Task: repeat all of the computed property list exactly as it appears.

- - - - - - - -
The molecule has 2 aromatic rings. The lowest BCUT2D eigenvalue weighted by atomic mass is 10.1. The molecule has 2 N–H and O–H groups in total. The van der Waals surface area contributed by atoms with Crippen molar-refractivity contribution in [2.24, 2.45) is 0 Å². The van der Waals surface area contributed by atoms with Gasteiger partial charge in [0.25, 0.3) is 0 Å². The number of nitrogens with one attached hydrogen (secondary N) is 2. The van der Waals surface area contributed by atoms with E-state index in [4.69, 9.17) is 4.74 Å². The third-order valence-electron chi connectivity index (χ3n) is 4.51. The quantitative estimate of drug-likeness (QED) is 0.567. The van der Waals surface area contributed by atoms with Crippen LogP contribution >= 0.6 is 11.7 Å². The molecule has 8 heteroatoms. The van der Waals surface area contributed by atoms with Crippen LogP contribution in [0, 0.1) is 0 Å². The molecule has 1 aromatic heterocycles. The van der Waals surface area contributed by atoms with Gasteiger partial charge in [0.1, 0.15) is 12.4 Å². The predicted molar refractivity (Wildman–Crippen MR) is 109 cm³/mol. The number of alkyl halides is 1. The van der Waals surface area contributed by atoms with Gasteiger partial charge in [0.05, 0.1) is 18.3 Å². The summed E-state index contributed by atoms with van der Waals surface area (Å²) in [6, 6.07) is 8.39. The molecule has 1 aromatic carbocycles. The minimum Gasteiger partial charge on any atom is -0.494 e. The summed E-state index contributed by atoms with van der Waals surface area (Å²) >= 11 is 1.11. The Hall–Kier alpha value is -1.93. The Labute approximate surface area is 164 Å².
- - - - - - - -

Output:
The molecule has 2 aromatic rings. The lowest BCUT2D eigenvalue weighted by atomic mass is 10.1. The molecule has 2 N–H and O–H groups in total. The van der Waals surface area contributed by atoms with Crippen molar-refractivity contribution in [2.24, 2.45) is 0 Å². The van der Waals surface area contributed by atoms with Gasteiger partial charge in [0.25, 0.3) is 0 Å². The number of nitrogens with one attached hydrogen (secondary N) is 2. The van der Waals surface area contributed by atoms with E-state index in [4.69, 9.17) is 4.74 Å². The third-order valence-electron chi connectivity index (χ3n) is 4.51. The quantitative estimate of drug-likeness (QED) is 0.567. The van der Waals surface area contributed by atoms with Crippen LogP contribution >= 0.6 is 11.7 Å². The molecule has 8 heteroatoms. The van der Waals surface area contributed by atoms with Crippen LogP contribution in [0, 0.1) is 0 Å². The molecule has 1 aromatic heterocycles. The van der Waals surface area contributed by atoms with Gasteiger partial charge in [0.1, 0.15) is 12.4 Å². The predicted molar refractivity (Wildman–Crippen MR) is 109 cm³/mol. The number of alkyl halides is 1. The van der Waals surface area contributed by atoms with Gasteiger partial charge in [0.05, 0.1) is 18.3 Å². The summed E-state index contributed by atoms with van der Waals surface area (Å²) in [6, 6.07) is 8.39. The molecule has 1 aromatic carbocycles. The minimum Gasteiger partial charge on any atom is -0.494 e. The summed E-state index contributed by atoms with van der Waals surface area (Å²) >= 11 is 1.11. The Hall–Kier alpha value is -1.93. The Labute approximate surface area is 164 Å².